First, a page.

Tuesday, March 13, 2012

Winter Annuals on the Barrens

I’m not sure that there is any single event that indicates to me that we’ve made the transition from winter into spring.  If forced to choose, I could easily imagine the opening of the first of the year Leavenworthia uniflora bloom to be the pivotal point between the two seasons.  These tiny winter annuals are the first of the barren plants to put forth a bloom. 
It’s easy to miss the blooming of the Leavenworthia.  The plant grows in areas of rocky, bare ground and doesn’t get tall enough to make itself noticeable.  To see a Leavenworthia, you probably have to be looking for one.

Leavenworthia can not push themselves up through a thick vegetative mat. They stick to the open areas and do their growing before any other plants are active enough to give them any competition.  Lack of bare ground would mean the end of these plants.

A few dead grass stalks or dried grass leaves don’t slow the plants progress, but a thick layer would have eliminated these plants.  The grass just makes it that much harder to see the plants.  A search for Leavenworthia usually requires the eyes to be close to the ground.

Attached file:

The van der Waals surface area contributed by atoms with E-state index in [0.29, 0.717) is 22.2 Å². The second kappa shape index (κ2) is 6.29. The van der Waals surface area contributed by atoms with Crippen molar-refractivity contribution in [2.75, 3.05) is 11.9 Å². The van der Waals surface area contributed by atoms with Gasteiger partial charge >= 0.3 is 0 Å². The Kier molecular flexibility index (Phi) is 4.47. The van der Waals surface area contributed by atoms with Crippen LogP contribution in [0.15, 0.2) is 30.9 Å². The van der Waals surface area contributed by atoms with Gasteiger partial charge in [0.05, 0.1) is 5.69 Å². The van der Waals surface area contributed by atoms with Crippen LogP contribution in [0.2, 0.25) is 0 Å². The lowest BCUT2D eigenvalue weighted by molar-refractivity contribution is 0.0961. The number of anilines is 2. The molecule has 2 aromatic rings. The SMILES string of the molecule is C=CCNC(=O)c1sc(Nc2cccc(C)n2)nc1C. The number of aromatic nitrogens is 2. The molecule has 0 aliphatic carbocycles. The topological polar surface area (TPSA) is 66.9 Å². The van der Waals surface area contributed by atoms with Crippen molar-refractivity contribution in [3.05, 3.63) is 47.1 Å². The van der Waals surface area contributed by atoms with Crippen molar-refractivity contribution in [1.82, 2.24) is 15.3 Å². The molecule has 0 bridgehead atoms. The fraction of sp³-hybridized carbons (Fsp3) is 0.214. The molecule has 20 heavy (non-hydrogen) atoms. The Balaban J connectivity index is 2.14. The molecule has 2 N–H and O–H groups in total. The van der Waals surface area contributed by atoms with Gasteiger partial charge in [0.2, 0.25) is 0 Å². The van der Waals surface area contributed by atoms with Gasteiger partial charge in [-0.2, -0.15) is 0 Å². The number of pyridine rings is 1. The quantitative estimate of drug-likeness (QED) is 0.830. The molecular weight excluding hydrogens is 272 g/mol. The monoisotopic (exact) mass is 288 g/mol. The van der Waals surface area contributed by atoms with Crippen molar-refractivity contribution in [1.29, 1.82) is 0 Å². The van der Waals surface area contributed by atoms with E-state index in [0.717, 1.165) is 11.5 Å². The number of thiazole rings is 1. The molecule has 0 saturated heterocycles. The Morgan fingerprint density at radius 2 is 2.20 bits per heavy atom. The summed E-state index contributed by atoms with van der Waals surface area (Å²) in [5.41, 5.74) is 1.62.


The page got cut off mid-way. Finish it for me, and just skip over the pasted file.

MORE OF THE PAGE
The four petaled flower of the Leavenworthia uniflora, typical of the mustard family to which it belongs, is a signal to me that a period of rapid change is about to begin.  During the next few weeks, all manner of plants and animals will become active.  In all of the excitement, the Leavenworthia will quietly ripen and spread its seed.  Then it will disappear as it is hidden by the real show-stoppers of the barren plant community.

Growing along in the same area are the Drabas, even smaller mustards that are dwarfed by the Leavenworthia.  A single Leavenworthia could easily cover a dozen Drabas and a quarter could cover the averaged sized Leavenworthia.  They are a little bit later to bloom, but their seeds generally ripen at the same time as their larger neighbors.

An examination of these plants is well worth the price of dirty knees.  They won’t be around for very long.  I spend considerable time each year seeking out and enjoying these species.

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